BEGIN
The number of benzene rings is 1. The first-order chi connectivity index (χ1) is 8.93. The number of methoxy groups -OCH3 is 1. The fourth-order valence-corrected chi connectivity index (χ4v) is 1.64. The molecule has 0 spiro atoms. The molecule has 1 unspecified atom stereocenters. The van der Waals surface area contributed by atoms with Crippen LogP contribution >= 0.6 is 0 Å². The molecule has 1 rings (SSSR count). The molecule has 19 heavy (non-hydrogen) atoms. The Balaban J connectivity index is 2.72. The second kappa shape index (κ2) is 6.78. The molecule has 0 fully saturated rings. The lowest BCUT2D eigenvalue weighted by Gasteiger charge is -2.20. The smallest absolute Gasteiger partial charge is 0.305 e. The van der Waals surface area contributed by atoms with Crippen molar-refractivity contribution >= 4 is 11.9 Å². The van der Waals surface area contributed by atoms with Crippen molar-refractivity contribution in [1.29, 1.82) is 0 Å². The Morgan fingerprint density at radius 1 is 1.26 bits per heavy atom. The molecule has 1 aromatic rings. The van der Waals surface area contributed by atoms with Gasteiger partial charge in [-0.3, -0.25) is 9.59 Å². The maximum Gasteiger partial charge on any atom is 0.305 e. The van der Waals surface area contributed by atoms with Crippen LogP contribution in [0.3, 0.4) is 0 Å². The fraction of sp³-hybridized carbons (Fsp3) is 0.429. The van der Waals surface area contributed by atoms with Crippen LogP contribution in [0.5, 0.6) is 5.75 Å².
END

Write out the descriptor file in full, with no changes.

The number of benzene rings is 1. The first-order chi connectivity index (χ1) is 8.93. The number of methoxy groups -OCH3 is 1. The fourth-order valence-corrected chi connectivity index (χ4v) is 1.64. The molecule has 0 spiro atoms. The molecule has 1 unspecified atom stereocenters. The van der Waals surface area contributed by atoms with Crippen LogP contribution >= 0.6 is 0 Å². The molecule has 1 rings (SSSR count). The molecule has 19 heavy (non-hydrogen) atoms. The Balaban J connectivity index is 2.72. The second kappa shape index (κ2) is 6.78. The molecule has 0 fully saturated rings. The lowest BCUT2D eigenvalue weighted by Gasteiger charge is -2.20. The smallest absolute Gasteiger partial charge is 0.305 e. The van der Waals surface area contributed by atoms with Crippen molar-refractivity contribution >= 4 is 11.9 Å². The van der Waals surface area contributed by atoms with Crippen molar-refractivity contribution in [1.29, 1.82) is 0 Å². The Morgan fingerprint density at radius 1 is 1.26 bits per heavy atom. The molecule has 1 aromatic rings. The van der Waals surface area contributed by atoms with Gasteiger partial charge in [-0.3, -0.25) is 9.59 Å². The maximum Gasteiger partial charge on any atom is 0.305 e. The van der Waals surface area contributed by atoms with Crippen LogP contribution in [0.3, 0.4) is 0 Å². The fraction of sp³-hybridized carbons (Fsp3) is 0.429. The van der Waals surface area contributed by atoms with Crippen LogP contribution in [0.5, 0.6) is 5.75 Å².